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Comment Re:Foul, oversimplification (Score 3, Informative) 346

Sigh. Where do the prisoners go? Not USA, because of Congress. To another Gitmo? Hardly an answer. Go free? That gets way complicated.

Congress blocked the obvious path to closing Gitmo. Remember, Congress can override a veto with enough votes, so the President can't just thwart the lawmakers. He only enforces the laws within the legal framework, and your objections are addressed here.

Comment Re:For profit prison industry ... (Score 2) 118

I agree but your post is off topic. Indiana seems to be trying to avoid using this as a service, and using it more for pacification. Other states have implemented the service model, but I see no indication here.

I would support Indiana and encourage them away from fees, rather than attacking a problem that exists elsewhere.

Comment Re:So many questions (Score 2) 52

Is OCR that good yet? I understand that PDF can store the image, along with the text metadata for searching. So the text can be improved while retaining visual fidelity for when OCR improves. Or when an intern deciphers the handwriting.

But as you say, I would want to do a lot of cleanup that relies on local availability, not cloud nonsense.

And mid trial when AWS dies due to a typo, I'm going to go apeshit and your design is defective. So they have piles of disclaimers which automatically make this a suboptimal solution.

Comment Re:Holy Blinking Cursor, Batman! (Score 1) 221

I interviewed with this guy (diff language but same interview). Failed the trivia game, got the job anyway. Now people think he is an ineffectual dick, and I get stuff done.

Obviously my perspective has bias, but you can include the trivia bits to gauge formal learning from experience. A good formal education, complete with real world examples, can make a good interview, and an employee just good enough to be hard to fire. So you really should include some trivia.

Even if your sole purpose is to avoid the guy whose code reviews reject things on academic grounds, and allow system file exposure.

Comment Re:The objection ignores Bostrom's basic argument (Score 1) 412

And the objection is basically that simulating our universe is hard, or at least enough paragraphs in a row that I stopped reading.

Discontinuity between quantum and classical effects makes more sense on a simulated plane than a real one. The ability of an AI to notice such things seems like a quirk of the AI framework, and believable. So the argument here actually supports the simulation more than hurts it. Making a simulation and this is how it turned out, in other words, is easier than getting everything working as intended.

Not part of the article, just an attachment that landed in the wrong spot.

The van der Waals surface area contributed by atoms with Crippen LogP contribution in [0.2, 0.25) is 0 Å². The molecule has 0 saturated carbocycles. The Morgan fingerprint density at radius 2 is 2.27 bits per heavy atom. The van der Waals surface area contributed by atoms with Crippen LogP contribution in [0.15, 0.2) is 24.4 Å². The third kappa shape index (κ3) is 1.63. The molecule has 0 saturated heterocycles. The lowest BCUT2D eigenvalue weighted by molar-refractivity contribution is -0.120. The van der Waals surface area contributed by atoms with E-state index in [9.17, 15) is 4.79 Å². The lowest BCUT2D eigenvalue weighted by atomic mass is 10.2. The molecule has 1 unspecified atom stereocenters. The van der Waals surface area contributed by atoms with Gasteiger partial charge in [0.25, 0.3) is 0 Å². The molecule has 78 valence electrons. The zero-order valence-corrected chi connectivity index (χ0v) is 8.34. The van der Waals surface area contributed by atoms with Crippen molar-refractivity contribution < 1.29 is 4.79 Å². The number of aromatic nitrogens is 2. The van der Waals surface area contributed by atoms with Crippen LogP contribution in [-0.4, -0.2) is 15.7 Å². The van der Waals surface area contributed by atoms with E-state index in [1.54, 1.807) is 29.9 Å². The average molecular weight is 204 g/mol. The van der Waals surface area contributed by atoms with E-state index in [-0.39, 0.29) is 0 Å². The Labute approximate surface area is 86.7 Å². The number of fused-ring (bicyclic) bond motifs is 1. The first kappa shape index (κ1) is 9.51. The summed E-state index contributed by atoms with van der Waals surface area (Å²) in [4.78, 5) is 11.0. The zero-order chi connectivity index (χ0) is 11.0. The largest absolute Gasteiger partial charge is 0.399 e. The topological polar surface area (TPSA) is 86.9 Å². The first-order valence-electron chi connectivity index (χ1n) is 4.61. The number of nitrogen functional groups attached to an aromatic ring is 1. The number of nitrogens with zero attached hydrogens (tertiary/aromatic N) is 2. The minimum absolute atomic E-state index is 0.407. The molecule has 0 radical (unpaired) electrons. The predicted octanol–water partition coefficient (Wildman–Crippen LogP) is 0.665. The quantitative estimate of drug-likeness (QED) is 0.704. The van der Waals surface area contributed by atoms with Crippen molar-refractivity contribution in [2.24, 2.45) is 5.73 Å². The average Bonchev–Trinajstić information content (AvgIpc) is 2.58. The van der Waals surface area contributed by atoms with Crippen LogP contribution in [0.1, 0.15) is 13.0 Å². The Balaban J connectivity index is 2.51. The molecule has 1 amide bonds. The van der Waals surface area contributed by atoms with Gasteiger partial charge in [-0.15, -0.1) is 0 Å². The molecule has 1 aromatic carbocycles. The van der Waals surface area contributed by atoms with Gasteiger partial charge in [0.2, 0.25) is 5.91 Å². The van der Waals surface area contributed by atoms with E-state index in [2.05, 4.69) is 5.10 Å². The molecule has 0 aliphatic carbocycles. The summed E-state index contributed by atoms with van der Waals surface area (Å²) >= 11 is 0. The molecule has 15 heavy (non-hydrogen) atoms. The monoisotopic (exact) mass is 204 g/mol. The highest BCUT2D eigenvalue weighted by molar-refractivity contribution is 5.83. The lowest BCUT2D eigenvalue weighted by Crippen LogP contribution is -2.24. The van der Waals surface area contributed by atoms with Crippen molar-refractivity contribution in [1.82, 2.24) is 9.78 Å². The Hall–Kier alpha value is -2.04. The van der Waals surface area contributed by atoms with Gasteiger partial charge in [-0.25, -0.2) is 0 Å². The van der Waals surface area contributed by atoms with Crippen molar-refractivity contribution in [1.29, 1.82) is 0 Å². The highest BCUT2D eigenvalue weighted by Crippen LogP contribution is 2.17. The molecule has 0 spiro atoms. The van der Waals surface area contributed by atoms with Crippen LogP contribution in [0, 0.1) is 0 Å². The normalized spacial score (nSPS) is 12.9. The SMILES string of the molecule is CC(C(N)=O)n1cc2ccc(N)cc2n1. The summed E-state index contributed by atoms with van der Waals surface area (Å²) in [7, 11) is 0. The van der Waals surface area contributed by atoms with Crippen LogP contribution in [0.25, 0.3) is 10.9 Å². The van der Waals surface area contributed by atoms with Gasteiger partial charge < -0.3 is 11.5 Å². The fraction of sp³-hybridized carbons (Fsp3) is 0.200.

The argument that things are slightly possible, and our universe so big, that those things are inevitably true, is gargage. But so is this argument.

It's almost like people believe things, then look for evidence or reasoning that supports them, instead of putting the conclusion at the end of the process.

Comment Re:Illegal Speech (Score 1) 554

It's not free speech because the ADA did not exclude creative content.

Now it's your fault.

You have standing to sue, alleging that free speech exceptions for creative works outweigh the ADA requirements, and that you were harmed, and get that enshrined in case law.

You haven't yet, so blame yourself. I personally cannot claim standing, so it ain't my fault this time.

That should answer all of your questions.

Comment Re:Let them see lots of good code (Score 1) 347

Most coders will read more than they write, especially if they forget their own code.

I learned a lot from MESS/MAME code, and I do almost 0 C today. But I remember how to write. Write, read someone else, and give feedback.

Clever one liners are neat, but almost always compile the same as using intermediate variables. One is easier to read and debug.

Comment Re:64-bit (Score 1) 195

Your experience with other ides means Visual Studio should be 64 bit? Nope, sorry, try again. Everything else is 64 bit? Not a good justification.

Your scenario of lots of stuff doesn't make sense for VS. You would have a current config and target for each project, but that info is mostly for the build chain. The IDE loads some metadata, but you're more likely to run out of memory due to larger pointers than anything else.

There are good ones out there, but you haven't really made an effort here.

Comment Re:milking it (Score 1) 474

You are the definition of "A little knowledge is a dangerous thing."

Smart enough to be cynical, but not smart enough to offer any evidence. If you worked in silicon, I'd like to hear your story.

Otherwise, shut your piehole and let the adults talk. Want to blame it on the illuminati or aliens? Stuff it up your arse.

Comment Re:$150K to prevent these sure looks cheap now (Score 1) 30

No, they chose not to have a recurring cost year on year if $150k plus overhead, or roughly $300k. Plus a manager and likely a few coworkers, for maybe $1M per year.

Would have been worth it still, but you are ignorant of exactly what would be involved. Hiring one guy for all of yahoo would hardly be effective.

Add in third party teams providing support and access, and you have a huge cost center for no observable gain. Unless the CIO can sell the plan. And that's the CIO's job. Why don't we see that head rolling?

Comment Re:Stop changing what isn't broken MS. (Score 1) 249

No, because they are defragmenting the fragmented install base to eliminate as much bug hunting rework as possible.

QA suffered, with the hope that they would have to test and retest less due to a relatively monolithic base. Premature optimization. But the attempt continues, to address one platform instead of any combination of existing patches.

Wise move, poorly executed, poorly communicated.

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I'd rather just believe that it's done by little elves running around.